Leading City firms successfully lobbied against the change, telling the government that reforming the law would make it more difficult to raise funds and therefore make the UK less competitive and add to compliance costs.
Last year HM Revenue & Customs estimated that shutting down the system – which enables companies to make interest payments to overseas investors – could raise up to £200m.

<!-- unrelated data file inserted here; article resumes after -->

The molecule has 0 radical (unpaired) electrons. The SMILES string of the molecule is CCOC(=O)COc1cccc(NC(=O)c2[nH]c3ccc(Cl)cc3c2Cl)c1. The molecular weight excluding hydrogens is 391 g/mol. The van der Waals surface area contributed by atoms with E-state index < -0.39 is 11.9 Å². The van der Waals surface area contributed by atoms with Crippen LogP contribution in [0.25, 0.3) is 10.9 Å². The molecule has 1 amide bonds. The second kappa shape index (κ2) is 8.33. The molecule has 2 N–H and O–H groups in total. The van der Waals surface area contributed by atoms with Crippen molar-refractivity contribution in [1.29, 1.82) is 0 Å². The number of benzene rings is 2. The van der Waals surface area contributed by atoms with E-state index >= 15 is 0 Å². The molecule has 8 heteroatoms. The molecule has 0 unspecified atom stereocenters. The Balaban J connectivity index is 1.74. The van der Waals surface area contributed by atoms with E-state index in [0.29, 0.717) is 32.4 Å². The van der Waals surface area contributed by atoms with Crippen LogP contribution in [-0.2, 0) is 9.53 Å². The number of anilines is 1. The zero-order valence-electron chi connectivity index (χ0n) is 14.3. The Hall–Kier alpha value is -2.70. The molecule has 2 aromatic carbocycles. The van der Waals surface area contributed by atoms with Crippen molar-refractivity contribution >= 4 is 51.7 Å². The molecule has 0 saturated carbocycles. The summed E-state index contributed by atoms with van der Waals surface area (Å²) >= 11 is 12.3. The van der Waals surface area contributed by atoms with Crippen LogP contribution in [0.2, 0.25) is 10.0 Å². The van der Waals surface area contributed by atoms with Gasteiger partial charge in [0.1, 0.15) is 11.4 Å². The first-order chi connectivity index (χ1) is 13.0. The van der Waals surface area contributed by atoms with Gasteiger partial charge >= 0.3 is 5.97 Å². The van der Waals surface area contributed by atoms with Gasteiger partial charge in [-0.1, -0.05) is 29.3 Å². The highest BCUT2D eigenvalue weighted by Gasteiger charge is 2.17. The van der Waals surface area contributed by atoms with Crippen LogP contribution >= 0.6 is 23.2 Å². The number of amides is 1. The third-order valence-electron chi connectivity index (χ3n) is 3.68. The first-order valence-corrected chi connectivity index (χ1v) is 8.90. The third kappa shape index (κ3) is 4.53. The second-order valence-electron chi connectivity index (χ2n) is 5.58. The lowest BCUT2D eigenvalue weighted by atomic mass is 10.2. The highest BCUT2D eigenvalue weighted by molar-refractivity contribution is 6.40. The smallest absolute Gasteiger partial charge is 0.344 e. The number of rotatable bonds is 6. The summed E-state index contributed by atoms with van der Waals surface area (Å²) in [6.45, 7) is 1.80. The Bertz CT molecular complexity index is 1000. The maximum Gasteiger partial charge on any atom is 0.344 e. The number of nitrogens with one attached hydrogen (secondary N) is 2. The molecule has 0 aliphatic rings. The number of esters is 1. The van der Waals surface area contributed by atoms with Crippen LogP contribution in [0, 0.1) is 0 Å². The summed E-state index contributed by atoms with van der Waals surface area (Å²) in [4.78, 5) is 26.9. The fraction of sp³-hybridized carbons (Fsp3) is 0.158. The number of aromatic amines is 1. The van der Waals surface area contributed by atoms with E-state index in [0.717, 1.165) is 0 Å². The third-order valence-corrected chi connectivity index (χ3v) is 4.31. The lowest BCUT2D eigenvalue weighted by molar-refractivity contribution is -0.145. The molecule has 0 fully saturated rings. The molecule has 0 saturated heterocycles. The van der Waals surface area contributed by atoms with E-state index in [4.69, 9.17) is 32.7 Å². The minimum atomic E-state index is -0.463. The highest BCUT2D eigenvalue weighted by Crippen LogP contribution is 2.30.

But in a consultation document released with little fanfare, the government has decided not to proceed with plans to tax quoted eurobonds, which are often used to move money to off-shore arms of UK firms.
A typical use of the eurobonds involves a firm’s overseas division lending money to its British arm. The UK-domiciled unit then pays interest on the loan back to the overseas division, without tax.